News — PAI-1

PAI-1 Mutation in Amish Community Could Lead to New Treatments for Age-Related Disorders

A genetic mutation in SERPINE1, the gene responsible for Plasminogen Activator Inhibitor-1 (PAI-1), seems to have ties back to leading a longer, healthier life. While complete PAI-1 deficiency can lead to a life-threatening clotting disorder, individuals who were heterozygous for this mutation seem to enjoy an extended lifespan on average.

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The case for PAI-1 as a biomarker for major depressive disorder and antidepressant resistance

New research validates the PAI-1 knockout mouse as a preclinical genetic model of human depression, while demonstrating that this knockout also serves as a model for antidepressant resistance. Not only that, but this new research shows PAI-1 is involved in depression separately from the tPA-BDNF axis. As a result, PAI-1 could be a novel target for developing new treatments for major depressive disorder.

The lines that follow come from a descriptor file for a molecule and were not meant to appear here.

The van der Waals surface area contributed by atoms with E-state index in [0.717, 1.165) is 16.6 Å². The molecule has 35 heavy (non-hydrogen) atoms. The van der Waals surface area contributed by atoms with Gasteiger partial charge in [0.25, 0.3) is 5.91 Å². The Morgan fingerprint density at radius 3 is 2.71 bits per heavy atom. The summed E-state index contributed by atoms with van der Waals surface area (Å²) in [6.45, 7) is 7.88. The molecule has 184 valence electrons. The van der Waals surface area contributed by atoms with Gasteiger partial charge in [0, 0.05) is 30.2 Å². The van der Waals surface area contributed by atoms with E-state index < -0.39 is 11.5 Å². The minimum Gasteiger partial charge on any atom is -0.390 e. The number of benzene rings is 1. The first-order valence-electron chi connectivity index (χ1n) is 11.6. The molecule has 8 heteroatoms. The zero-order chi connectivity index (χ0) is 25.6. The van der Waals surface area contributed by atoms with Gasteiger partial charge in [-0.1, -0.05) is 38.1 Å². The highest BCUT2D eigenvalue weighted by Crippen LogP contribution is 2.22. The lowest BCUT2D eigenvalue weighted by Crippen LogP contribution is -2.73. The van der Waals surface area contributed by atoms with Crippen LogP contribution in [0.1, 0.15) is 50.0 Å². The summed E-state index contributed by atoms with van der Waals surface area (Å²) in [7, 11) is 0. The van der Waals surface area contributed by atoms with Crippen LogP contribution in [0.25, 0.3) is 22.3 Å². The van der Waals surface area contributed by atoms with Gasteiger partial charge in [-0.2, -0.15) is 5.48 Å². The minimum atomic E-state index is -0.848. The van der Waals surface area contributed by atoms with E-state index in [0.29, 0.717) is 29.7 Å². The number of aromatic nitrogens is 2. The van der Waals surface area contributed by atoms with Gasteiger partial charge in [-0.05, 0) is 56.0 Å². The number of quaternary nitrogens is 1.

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Antigen, Abbreviated: Plasminogen Activator Inhibitor 1 (PAI-1)
Plasminogen Activator Inhibitor 1 (PAI-1) is a key component of fibrinolysis, the process by which the body is able to break apart a cross-linked fibrin clot. As an inhibitor of both tPA and uPA, PAI-1 is the primary inhibitor among the plasminogen activators and plays an important role in allowing appropriate clotting to occur. PAI-1 also plays a role in different conditions and diseases.

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